Normally, I don’t like to offer my approval of some of the more extreme tactics taken by Greenpeace when it comes to environmental activism. I generally think that they reinforce the stereotype of environmentalists as chain-myself-to-a-tree extremists, which isn’t always the most productive way to go about things. However, this week, I’m going to have to hand it to them. The notorious group executed an online campaign that rapidly went viral, proving their ability to execute a well-coordinated hoax with sufficient finesse to convince large groups that the campaign was serious, and just enough humor to get the attention of the rest of us.
In a parody of Shell’s ubiquitous “Let’s Go” campaign, the group launched the Arctic Ready website which hosted a fake photo-captioning contest supposedly by internet users. The photos that they ultimately came up with were sarcastic and took a backhanded stab at Shell’s imminent plans to drill in the Arctic Ocean, with headlines such as “you can’t run your SUV on cute.” Making it even better for those watching online, attempts by Shell to control the ads were badly bungled. Expanding into social media, Greenpeace used a false Twitter account alongside their website to fuel the flames.
While it’s not clear that the events will actually lead to any changes in the drilling plans, it certainly drew attention to the issue – and gave internet users with a dark sense of humor something to chuckle at. Reminiscent of the false BP Twitter account from the Deepwater Horizon disaster, it’s sometimes nice to see the little guy poking fun at the big corporation – and get away with it.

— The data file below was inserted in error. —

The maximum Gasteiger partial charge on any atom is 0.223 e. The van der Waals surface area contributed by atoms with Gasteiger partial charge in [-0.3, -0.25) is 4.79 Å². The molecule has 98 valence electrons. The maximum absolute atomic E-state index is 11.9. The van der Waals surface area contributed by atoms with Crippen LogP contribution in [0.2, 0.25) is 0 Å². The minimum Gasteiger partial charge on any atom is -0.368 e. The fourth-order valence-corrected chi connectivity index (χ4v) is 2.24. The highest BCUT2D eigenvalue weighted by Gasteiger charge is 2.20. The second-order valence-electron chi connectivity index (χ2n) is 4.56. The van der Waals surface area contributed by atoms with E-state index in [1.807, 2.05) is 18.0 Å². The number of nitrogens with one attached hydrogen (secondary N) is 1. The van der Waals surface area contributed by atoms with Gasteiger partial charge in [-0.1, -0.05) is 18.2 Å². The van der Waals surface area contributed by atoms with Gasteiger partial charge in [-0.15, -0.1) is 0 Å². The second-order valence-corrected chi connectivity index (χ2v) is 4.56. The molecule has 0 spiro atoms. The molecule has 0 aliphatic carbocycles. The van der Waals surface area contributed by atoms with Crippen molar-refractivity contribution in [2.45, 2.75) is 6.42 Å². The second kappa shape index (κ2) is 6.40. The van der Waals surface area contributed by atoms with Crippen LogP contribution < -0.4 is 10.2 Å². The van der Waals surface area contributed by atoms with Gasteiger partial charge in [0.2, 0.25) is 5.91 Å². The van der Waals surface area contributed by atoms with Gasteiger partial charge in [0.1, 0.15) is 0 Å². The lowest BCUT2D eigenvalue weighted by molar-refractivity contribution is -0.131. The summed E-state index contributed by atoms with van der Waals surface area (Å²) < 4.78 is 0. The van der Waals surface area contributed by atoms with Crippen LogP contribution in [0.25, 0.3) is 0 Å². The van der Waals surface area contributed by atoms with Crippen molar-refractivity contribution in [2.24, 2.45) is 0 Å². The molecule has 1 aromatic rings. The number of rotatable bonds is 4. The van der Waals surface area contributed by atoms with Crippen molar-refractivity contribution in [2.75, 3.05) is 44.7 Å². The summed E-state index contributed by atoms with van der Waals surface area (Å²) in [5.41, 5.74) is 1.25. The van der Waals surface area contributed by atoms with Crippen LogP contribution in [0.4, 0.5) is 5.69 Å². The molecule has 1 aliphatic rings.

It’s also interesting to see the use of satire – something that is a bit more the domain of political humor and late-night Comedians like Stephen Colbert – enter into the environmental argument. There are a lot of ludicrous statements made about the environment these days, often by those with strong financial interests in blocking regulations. Maybe parody is one of the best ways to highlight to the public just how ridiculous some of these arguments can be.